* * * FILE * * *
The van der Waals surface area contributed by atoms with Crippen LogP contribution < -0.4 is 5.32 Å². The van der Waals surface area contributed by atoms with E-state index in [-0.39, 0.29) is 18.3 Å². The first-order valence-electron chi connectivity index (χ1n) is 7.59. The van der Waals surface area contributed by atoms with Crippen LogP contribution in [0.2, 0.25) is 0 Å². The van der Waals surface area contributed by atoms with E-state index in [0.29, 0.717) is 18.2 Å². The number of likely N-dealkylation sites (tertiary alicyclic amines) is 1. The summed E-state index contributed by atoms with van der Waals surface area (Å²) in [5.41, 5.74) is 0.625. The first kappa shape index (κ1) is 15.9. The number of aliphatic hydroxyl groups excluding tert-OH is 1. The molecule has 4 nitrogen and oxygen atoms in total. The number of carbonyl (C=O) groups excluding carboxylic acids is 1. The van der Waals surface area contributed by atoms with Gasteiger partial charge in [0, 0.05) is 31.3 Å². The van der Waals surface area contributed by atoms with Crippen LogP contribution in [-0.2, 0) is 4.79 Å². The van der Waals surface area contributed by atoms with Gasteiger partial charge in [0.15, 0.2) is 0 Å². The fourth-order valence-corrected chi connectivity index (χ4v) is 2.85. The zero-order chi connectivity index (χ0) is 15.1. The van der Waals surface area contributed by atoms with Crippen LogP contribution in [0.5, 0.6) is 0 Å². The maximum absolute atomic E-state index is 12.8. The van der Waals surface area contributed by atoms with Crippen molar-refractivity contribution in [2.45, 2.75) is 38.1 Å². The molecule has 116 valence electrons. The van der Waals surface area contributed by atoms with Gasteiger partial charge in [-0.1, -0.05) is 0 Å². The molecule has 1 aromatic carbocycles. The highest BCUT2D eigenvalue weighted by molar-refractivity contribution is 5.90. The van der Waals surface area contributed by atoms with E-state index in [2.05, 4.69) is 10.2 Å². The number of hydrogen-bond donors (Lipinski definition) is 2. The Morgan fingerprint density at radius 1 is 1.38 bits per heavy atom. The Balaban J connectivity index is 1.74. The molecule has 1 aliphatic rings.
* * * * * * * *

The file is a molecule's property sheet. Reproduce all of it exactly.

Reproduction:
The van der Waals surface area contributed by atoms with Crippen LogP contribution < -0.4 is 5.32 Å². The van der Waals surface area contributed by atoms with E-state index in [-0.39, 0.29) is 18.3 Å². The first-order valence-electron chi connectivity index (χ1n) is 7.59. The van der Waals surface area contributed by atoms with Crippen LogP contribution in [0.2, 0.25) is 0 Å². The van der Waals surface area contributed by atoms with E-state index in [0.29, 0.717) is 18.2 Å². The number of likely N-dealkylation sites (tertiary alicyclic amines) is 1. The summed E-state index contributed by atoms with van der Waals surface area (Å²) in [5.41, 5.74) is 0.625. The first kappa shape index (κ1) is 15.9. The number of aliphatic hydroxyl groups excluding tert-OH is 1. The molecule has 4 nitrogen and oxygen atoms in total. The number of carbonyl (C=O) groups excluding carboxylic acids is 1. The van der Waals surface area contributed by atoms with Gasteiger partial charge in [0, 0.05) is 31.3 Å². The van der Waals surface area contributed by atoms with Crippen LogP contribution in [-0.2, 0) is 4.79 Å². The van der Waals surface area contributed by atoms with Gasteiger partial charge in [0.15, 0.2) is 0 Å². The fourth-order valence-corrected chi connectivity index (χ4v) is 2.85. The zero-order chi connectivity index (χ0) is 15.1. The van der Waals surface area contributed by atoms with Crippen LogP contribution in [0.5, 0.6) is 0 Å². The maximum absolute atomic E-state index is 12.8. The van der Waals surface area contributed by atoms with Crippen molar-refractivity contribution in [2.45, 2.75) is 38.1 Å². The molecule has 116 valence electrons. The van der Waals surface area contributed by atoms with Gasteiger partial charge in [-0.1, -0.05) is 0 Å². The molecule has 1 aromatic carbocycles. The highest BCUT2D eigenvalue weighted by molar-refractivity contribution is 5.90. The van der Waals surface area contributed by atoms with E-state index in [2.05, 4.69) is 10.2 Å². The number of hydrogen-bond donors (Lipinski definition) is 2. The Morgan fingerprint density at radius 1 is 1.38 bits per heavy atom. The Balaban J connectivity index is 1.74. The molecule has 1 aliphatic rings.